updated 6/15/2007 10:11:30 PM ET 2007-06-16T02:11:30

A state appeals court has voided a man's burglary conviction because one of the jurors misled lawyers and wrote a blog about deliberations during the trial.

An unpublished opinion released Thursday by a three-judge panel of the 4th District Court of Appeals found that the defendant, Donald McNeely, must be allowed a hearing to determine whether the jury was biased before the conviction can stand.

According to court documents, a juror who served as foreman bragged in his blog about hiding the fact that he was a licensed attorney during jury selection, instead telling the court that he worked as a project manager for a technology company. "More neutral than lawyer, don't ya think," the man wrote.

He also posted detailed accounts of jury deliberations, writing, "Nowhere do I recall the jury instructions mandating I can't post comments in my blog about the trial. (Ha. Sorry, will do.)"

The trial judge in the case threatened to report the juror to the state bar but accepted the verdict.

McNeely was sentenced under California's three-strikes law to at least 38 years in prison after being found guilty of burglary, grand theft and receiving stolen property in March 2006.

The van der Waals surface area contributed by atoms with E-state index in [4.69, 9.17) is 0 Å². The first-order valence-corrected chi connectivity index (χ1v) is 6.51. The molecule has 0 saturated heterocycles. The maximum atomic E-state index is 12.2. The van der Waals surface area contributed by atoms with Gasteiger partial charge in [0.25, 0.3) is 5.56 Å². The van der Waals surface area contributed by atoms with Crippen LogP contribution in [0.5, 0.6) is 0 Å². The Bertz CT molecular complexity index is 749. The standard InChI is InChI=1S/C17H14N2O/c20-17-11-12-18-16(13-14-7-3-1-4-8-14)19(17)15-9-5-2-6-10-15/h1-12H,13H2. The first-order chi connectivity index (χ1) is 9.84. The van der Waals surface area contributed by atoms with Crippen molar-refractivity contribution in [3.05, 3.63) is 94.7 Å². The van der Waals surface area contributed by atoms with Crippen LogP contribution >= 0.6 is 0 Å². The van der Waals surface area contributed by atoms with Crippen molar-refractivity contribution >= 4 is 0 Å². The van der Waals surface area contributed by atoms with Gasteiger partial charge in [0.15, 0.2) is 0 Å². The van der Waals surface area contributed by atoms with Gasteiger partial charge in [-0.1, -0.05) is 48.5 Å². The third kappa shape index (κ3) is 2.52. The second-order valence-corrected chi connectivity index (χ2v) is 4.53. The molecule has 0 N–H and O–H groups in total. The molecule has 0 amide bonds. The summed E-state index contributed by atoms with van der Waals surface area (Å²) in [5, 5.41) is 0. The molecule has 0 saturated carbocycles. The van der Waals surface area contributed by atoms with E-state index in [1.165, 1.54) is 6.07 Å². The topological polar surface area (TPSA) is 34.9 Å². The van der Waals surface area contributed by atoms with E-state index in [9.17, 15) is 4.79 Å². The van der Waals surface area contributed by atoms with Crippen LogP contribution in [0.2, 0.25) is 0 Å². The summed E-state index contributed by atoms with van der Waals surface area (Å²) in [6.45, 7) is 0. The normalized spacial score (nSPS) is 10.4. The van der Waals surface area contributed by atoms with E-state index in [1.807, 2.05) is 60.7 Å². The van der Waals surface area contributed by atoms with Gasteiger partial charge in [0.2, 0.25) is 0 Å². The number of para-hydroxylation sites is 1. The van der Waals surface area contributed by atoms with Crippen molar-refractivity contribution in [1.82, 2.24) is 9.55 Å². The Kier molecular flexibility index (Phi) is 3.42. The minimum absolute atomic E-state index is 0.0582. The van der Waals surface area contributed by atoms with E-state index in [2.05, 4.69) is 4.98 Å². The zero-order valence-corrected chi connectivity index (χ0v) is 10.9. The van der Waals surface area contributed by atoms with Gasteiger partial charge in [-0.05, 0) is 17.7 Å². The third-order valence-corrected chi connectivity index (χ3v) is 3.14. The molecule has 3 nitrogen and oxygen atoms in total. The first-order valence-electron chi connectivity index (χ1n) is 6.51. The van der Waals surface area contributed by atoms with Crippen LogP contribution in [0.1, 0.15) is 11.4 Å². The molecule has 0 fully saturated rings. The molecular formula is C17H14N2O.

If McNeely is denied a new trial, his conviction on multiple counts of burglary, grand theft and receiving stolen property may be reinstated, according to the court opinion.

McNeely's attorney, Waldemar Halka, said he believes the conviction should have been automatically reversed. He said he plans to ask for a rehearing at the appeals court before the opinion becomes final.

"I think my guy should get a new trial," Halka said. "This whole thing, it just smells bad."

McNeely has not challenged the evidence presented at trial. He was accused of entering guest rooms at two hotels in the La Jolla area in October 2005 and stealing credit cards, laptop computers and digital cameras.

McNeely has 11 prior prison-term convictions, according to prosecutors.

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